“And don’t think the garden loses its ecstasy in winter. It’s quiet, but the roots are down there riotous.”— Rumi
Empathy bubbled at the presence of tears in Waylon’s eyes, and my own baby-blues glistened.
Today’s community meeting was sobering. Elephant Journal is in trouble. The inevitable march of big business is strangling my beloved publication.
When I first began writing for Elephant Journal, it was like being in a new love.
I was infatuated.
I gobbled up Waylon Lewis’s first book, Things I Would like to Do with You. I posted a piece on the website’s Grass Roots section titled, “Happiness & Boundaries Go Hand in Hand.” In under 24 hours it got more reads than anything (up to then) that I had written.
I was enthralled! And I quickly became hooked.
Of course, the next two pieces I submitted did not hit the mark and I felt (as so many of us have) that frustration of rejection. I couldn’t tell the difference between what I first wrote and my subsequent submissions. My own editorial nose had not yet been refined. I know now it was about relevance, relatability, and emotionalism. (All things I later learned about in Elephant Academy).
What I did know was that not being promoted (where an Eleditor selects your piece, edits it, and adds it to the Magazine, or public section, of the Elephant Journal website) stung a little, but that I wasn’t about to quit.
For as long as I had been writing—journaling, blogging, and babbling on social media—until I submitted that piece to Elephant, I had never had a significant audience. And as intimidating as that felt, I liked it.
So I joined the Elephant Journal Writers Academy in the fall of 2019.
I went through my first academy like a whirlwind—writing, commenting, editing, and grabbing up community like a shipwrecked sailor who had not only found land, but purpose.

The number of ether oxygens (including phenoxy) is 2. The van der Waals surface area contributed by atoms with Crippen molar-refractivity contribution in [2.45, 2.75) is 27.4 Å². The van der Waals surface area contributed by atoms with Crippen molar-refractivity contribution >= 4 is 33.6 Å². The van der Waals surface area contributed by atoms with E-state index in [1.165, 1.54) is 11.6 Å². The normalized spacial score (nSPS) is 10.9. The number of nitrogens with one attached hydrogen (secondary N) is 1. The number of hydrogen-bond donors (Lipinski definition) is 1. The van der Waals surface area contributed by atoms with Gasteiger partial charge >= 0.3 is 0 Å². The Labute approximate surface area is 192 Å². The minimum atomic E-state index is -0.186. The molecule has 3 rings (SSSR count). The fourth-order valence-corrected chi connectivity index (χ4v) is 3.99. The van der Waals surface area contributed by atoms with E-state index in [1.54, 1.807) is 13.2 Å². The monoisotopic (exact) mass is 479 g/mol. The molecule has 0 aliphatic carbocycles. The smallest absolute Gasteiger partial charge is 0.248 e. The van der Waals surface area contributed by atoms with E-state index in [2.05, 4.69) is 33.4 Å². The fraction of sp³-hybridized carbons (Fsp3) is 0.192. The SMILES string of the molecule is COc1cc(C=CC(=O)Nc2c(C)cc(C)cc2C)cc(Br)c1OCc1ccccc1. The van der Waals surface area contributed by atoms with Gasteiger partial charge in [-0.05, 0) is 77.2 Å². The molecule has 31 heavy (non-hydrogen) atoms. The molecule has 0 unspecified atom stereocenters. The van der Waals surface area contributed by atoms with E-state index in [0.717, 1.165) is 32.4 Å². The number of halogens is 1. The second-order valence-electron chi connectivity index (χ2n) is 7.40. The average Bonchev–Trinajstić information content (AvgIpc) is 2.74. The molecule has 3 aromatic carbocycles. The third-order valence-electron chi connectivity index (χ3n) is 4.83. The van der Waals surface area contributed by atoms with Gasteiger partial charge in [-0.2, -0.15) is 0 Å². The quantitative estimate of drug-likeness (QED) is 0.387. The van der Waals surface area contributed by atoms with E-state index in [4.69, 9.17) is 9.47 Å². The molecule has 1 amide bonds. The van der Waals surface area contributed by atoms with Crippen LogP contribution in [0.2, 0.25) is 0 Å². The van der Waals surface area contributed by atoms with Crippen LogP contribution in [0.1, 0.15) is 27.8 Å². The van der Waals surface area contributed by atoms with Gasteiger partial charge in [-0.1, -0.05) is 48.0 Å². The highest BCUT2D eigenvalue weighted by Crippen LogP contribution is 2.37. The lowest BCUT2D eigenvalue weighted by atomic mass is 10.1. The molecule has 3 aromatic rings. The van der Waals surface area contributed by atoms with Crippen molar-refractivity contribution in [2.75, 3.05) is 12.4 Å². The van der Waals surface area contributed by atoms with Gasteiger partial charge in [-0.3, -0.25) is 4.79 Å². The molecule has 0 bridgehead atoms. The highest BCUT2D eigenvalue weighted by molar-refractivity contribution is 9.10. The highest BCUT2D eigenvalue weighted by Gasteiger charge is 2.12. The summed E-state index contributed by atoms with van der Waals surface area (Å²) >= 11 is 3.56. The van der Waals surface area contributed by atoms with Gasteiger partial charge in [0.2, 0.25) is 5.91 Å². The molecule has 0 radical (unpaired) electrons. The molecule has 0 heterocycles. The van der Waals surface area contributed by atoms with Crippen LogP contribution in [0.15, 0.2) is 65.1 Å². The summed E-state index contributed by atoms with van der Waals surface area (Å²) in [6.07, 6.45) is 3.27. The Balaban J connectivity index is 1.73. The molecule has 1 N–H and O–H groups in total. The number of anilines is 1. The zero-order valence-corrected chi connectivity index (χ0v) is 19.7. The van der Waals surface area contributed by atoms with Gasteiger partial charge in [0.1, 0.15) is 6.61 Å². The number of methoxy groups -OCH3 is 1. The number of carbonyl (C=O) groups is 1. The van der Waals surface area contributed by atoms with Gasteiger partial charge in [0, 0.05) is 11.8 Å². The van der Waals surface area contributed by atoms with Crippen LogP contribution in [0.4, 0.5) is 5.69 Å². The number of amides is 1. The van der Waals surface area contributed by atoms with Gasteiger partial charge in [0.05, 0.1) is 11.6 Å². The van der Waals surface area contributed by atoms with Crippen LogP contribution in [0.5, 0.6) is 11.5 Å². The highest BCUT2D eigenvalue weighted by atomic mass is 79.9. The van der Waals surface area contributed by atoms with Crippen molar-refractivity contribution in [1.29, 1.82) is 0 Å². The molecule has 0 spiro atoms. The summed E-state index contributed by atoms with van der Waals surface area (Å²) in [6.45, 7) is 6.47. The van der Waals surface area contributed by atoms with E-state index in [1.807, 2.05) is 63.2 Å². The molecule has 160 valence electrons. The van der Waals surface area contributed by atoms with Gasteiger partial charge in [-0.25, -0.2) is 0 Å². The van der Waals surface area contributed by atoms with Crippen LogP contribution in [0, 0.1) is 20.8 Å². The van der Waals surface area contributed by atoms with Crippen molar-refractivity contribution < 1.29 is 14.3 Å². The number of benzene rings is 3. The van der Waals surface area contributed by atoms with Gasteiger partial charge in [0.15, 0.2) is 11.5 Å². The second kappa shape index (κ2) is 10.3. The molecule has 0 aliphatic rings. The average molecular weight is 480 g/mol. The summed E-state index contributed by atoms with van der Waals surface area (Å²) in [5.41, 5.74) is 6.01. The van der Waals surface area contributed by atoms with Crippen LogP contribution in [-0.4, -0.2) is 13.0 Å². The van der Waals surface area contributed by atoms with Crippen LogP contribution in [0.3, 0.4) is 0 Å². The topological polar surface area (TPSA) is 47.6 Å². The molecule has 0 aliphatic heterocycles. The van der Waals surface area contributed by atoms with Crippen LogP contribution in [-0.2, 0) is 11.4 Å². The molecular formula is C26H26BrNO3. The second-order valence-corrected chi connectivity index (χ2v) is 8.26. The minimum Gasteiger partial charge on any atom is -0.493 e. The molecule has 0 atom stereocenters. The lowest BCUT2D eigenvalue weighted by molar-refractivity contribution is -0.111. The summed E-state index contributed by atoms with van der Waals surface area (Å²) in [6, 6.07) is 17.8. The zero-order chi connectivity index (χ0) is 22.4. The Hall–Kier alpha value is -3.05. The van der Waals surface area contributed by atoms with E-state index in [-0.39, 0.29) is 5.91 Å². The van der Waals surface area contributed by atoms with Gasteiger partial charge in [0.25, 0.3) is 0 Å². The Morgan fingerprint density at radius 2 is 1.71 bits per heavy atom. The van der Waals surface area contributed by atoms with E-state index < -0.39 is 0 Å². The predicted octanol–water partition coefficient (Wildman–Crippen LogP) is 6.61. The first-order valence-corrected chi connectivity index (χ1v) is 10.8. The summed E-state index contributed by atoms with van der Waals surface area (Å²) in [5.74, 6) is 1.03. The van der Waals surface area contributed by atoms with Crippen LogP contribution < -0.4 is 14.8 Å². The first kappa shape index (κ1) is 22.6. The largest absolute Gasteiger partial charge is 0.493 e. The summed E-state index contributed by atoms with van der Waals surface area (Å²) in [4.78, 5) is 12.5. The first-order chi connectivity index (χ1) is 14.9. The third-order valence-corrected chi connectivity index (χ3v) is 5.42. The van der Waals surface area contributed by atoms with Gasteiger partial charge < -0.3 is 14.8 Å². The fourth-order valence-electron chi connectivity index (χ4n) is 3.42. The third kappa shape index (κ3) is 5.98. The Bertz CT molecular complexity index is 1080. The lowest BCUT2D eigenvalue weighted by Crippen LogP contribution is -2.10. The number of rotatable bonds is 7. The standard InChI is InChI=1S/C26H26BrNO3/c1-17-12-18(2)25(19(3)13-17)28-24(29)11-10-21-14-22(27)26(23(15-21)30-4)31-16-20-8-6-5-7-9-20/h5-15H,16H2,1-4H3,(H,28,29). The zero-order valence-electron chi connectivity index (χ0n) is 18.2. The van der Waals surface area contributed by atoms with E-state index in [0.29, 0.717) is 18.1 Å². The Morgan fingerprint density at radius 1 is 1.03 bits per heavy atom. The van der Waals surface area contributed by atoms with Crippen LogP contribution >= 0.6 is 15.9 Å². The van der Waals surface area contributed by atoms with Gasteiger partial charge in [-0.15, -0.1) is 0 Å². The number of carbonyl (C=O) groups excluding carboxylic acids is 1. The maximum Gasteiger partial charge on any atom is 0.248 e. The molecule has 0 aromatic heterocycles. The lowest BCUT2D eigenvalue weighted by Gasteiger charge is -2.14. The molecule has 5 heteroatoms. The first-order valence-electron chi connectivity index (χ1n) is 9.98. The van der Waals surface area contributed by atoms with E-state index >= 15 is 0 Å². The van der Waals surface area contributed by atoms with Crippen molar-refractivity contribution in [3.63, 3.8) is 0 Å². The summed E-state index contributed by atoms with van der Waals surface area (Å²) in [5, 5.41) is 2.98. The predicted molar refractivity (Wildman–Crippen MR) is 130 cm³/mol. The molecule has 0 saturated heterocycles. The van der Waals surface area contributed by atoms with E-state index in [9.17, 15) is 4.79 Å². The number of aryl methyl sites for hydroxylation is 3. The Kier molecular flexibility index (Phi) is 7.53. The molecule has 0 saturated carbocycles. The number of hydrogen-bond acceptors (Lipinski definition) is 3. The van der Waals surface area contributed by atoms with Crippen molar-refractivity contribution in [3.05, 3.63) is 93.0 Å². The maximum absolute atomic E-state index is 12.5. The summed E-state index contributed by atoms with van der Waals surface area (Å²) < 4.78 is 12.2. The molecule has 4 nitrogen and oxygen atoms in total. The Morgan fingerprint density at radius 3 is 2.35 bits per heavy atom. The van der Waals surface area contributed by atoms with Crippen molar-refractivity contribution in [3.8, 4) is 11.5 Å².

That pace was not sustainable, but as any good relationship will do, the infatuation faded and genuine care emerged. We dialogued, we argued. I even got into with Waylon, our brave captain and editor-in-chief. I found humans who are (as promised) not perfect, but genuinely good people who want to be of benefit to this tired and broken hearted world.
Autumn is approaching. Here in my quiet little mountain town in Montana, the day started cool with golden leaves drifting. It reminds me that it was just three years ago that I felt this blooming love for writing, a love that has always been there but that was experiencing a resurrection.
And that is what I wish for Elephant now—that it will be resurrected.
The tricky thing about resurrection is that it requires that we fully embrace the loss for the sacrament to complete its cycle, and that is neither happy nor easy.
We who love to write do so for the joy or, perhaps more accurately, the imperative of sharing our words. Elephant Journal and its creator, Waylon, have given us a place to do this. We come here because we love words and we want to be of benefit.
Sure, there are other sites where we can slap down some syllables, hit publish, and maybe even make a few bucks, but Elephant is different. It is, as Waylon loves to say: “Community.”